Quinta do Noval Harvest: Day 5
24th September 2006
dry with bright sunshine and scattered cumulus, temperatures rising to 27°C
Corucho, Vale do Seixo, Roncao and Quinta da Foz
Touriga Nacional, Tinta Roriz, Tinta Cao and Old Vines (mixed varietals)
The Douro is an extraordinary place: this ancient landscape, epic in scale and wild in nature makes man seem diminutive and his place within it paradoxical. By planting row upon row of vines across tens of thousands of hectares the vigneron has nudged God's hand, sculpting and adding grandeur to a place already blessed with unimaginable breadth and a magnificent beauty. We live in a restricted age of planning regulations and protectionism, yet some of the most beautiful places on earth have been influenced and shaped by man, the Douro valley is one.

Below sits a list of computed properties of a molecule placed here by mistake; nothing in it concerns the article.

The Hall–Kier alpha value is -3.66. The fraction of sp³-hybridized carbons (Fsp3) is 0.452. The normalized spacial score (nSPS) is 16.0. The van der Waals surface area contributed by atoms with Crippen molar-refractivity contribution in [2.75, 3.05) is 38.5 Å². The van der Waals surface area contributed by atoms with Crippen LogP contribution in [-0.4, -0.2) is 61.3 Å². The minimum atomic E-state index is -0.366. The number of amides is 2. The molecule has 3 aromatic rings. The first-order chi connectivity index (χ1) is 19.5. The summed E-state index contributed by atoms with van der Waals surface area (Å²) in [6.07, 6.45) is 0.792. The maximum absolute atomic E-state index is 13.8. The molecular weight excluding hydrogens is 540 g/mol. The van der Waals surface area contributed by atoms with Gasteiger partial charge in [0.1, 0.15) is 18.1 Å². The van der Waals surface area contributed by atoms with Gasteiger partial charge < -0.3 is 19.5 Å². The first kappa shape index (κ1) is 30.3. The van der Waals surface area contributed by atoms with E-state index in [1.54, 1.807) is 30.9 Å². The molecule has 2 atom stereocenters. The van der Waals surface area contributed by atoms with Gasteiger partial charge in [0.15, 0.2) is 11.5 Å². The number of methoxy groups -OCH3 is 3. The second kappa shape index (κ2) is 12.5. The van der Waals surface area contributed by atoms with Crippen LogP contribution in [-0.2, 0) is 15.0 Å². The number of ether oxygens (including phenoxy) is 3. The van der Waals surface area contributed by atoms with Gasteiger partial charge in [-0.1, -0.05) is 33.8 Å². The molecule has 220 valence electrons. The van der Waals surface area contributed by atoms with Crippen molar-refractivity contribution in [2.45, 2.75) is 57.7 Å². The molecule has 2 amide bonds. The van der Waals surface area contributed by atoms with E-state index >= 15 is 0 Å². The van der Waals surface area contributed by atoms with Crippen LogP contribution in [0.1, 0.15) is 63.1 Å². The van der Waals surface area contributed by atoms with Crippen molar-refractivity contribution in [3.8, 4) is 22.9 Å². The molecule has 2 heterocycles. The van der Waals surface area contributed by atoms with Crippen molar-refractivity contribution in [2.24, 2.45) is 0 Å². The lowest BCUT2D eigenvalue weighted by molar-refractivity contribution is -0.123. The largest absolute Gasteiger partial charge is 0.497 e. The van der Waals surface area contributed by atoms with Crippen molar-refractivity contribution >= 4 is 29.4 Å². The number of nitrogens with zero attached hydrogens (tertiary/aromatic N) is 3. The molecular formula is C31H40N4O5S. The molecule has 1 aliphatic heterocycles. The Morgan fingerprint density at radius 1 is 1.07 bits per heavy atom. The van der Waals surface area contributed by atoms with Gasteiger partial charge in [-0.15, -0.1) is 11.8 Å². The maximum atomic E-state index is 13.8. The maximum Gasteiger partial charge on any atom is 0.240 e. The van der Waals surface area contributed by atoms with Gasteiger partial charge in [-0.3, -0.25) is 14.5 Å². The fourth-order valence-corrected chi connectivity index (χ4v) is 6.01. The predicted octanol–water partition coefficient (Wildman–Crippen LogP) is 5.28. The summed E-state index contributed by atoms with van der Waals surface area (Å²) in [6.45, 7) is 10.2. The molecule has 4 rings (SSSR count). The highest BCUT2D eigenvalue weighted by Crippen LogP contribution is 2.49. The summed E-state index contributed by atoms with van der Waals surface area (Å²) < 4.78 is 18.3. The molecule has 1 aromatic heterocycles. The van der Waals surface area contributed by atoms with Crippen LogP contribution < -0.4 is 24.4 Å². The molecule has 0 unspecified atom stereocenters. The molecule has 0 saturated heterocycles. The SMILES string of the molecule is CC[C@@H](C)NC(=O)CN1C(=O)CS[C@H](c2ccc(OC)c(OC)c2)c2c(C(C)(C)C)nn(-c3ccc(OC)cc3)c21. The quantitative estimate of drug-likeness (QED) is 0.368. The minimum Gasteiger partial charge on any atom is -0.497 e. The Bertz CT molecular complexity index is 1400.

This is a day to savour true Douro light: yesterday's rain has washed away the dusty arid veil and reinstated an amazing clarity. Transforming the bleached hues of mid-day for technicolor brilliance. Visibility has been regained and now the distant hills can be glimpsed; shadows chase across the rolling landscape, alternating light on dark, lending drama to a scene of intense activity among the vines. There is a busy day ahead, sadly, Michael and Daphne Broadbent depart after breakfast and later in the morning the Dutch Guild of Sommeliers will arrive at Noval to taste a range of vintage and Tawny Ports under the guidance of Rute Monteiro. Before this I plan to spend some time in the vineyards with Antonio Agrellos, the winemaker at Noval, he has kindly offered to take me out to the picking teams in his four by four.
Vindimadores hard at work high above the pinhao valley